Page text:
Lots of us get them, but it’s often unclear why. GP Dawn Harper discusses possible causes and offers soothing solutions.
I remember as a child being told by my grandmother that having mouth ulcers meant I’d been telling lies – and that I needed to put salt on them, which is the last thing I wanted to do as they were already so sore.
In fact, as is so often the case with old wives’ tales, she was partially right on both counts, but I’ll come to that later. Mouth ulcers can come in varying forms. They can be tiny pinpoints or large sores more than 1cm in diameter and can last anywhere between a few days and a few months. Some people get the occasional ulcer, but some are plagued with recurrent attacks.
Why do we get them?
In most cases, there’s no specific cause, but if you suffer with recurrent ulcers you should see your GP, who may want to run some tests. Any ulcer lasting more than three weeks should always be checked out, because in very rare cases, mouth cancer can present as an ulcer that just won’t heal. Ulcers can be associated with other conditions too and are more common in people who have Crohn’s disease, coeliac disease, HIV and an inflammatory condition called Behcet’s.
But, as I said, Grandma had a point – stress and anxiety can sometimes be a trigger and, I guess, if you’ve been telling lies, you’re likely to be stressed. Other causes include hormonal changes and injury from badly fitting dentures or overzealous tooth brushing.
Interestingly, some people find they develop mouth ulcers after stopping smoking, but that’s not an excuse to put off giving up! A lack of iron, vitamin B12 and folate can also cause mouth ulcers, which is why your doctor may want to run some blood tests.
Mouth ulcers can also be associated with some medicines, including anti-inflammatories and nicotine replacement therapies. If you develop them soon after starting a new medication, speak to your GP about changing your medicine, but don’t ever stop taking prescribed medication without discussing it with your doctor.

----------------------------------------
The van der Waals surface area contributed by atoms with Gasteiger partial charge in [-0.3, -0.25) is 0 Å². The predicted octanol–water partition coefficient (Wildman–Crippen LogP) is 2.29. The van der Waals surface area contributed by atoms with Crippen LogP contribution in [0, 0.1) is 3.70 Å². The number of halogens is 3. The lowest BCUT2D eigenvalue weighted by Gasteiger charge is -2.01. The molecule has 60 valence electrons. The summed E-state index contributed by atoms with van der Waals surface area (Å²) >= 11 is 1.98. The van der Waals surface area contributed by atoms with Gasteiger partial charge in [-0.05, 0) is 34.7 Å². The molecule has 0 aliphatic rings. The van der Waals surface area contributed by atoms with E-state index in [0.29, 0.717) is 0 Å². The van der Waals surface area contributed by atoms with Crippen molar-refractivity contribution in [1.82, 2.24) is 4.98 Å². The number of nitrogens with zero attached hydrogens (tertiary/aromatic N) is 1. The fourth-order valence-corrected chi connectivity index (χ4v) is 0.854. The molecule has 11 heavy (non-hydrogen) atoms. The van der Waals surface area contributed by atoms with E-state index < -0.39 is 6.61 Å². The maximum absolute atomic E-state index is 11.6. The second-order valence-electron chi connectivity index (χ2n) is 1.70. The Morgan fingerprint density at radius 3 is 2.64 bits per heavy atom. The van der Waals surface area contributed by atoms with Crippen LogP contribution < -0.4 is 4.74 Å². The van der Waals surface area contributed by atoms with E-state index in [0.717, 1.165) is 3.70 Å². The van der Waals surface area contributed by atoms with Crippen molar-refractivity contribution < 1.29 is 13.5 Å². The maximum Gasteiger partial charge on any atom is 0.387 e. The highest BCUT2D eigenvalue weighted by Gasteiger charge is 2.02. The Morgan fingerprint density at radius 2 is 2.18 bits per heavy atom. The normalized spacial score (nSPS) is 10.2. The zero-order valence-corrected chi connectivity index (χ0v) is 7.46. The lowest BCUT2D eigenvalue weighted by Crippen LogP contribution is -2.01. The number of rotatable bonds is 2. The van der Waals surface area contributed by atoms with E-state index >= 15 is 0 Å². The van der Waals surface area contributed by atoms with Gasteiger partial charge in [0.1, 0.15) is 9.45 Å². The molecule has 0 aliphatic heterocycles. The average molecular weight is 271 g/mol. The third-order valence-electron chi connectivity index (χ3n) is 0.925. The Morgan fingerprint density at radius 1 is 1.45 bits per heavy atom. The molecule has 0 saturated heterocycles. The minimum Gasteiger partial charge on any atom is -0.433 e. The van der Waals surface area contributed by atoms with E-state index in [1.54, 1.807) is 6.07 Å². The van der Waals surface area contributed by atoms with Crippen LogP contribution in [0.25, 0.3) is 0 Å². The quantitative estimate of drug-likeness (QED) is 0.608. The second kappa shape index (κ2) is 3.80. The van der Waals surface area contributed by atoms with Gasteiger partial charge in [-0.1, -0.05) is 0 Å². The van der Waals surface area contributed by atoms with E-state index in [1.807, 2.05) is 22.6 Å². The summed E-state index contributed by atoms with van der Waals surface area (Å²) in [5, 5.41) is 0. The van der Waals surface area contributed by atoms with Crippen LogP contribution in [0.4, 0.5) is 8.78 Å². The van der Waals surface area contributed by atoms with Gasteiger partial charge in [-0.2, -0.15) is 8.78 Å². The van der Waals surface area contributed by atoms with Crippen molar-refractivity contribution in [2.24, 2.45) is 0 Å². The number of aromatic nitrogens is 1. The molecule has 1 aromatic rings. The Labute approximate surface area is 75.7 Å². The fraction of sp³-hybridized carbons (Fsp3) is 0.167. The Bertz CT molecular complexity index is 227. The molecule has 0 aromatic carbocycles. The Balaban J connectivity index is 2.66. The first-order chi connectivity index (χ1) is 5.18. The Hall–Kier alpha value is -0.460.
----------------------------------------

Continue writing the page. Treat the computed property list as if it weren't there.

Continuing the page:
Can they be prevented and treated?
A healthy, well-balanced diet and minimising stress really can help keep mouth ulcers at bay, but if you should succumb, there are some simple things you can do to alleviate the pain, such as avoiding acidic fruits and spicy or salty food. But Grandma wasn’t totally wrong about the salt, either. I wouldn’t recommend putting neat salt on an ulcer, but you can make a simple salt mouthwash (see below) to use as often as you like. It has been found to be quite soothing.
Your pharmacist can advise you on oral rinses, gels and sprays to reduce the pain. Interestingly, liquorice has some natural ulcer-healing properties. If all else fails, speak to your GP about painkillers, steroid sprays or lozenges available on prescription to help heal ulcers. In severe cases, you may even need a course of oral steroids to get rid of them, or antibiotics if they’ve become infected.
For most of us, mouth ulcers are just an irritation and not a cause for concern. But if you’re plagued by them, do speak to a healthcare professional, as there’s plenty we can do to help, and it could be that there is an underlying condition we need to treat.
Make a mouthwash
Dissolve 1/2 teaspoon salt in a glass of warm water. Swish it around your mouth as often as you like – just remember to spit it out when you’re done, don’t swallow it.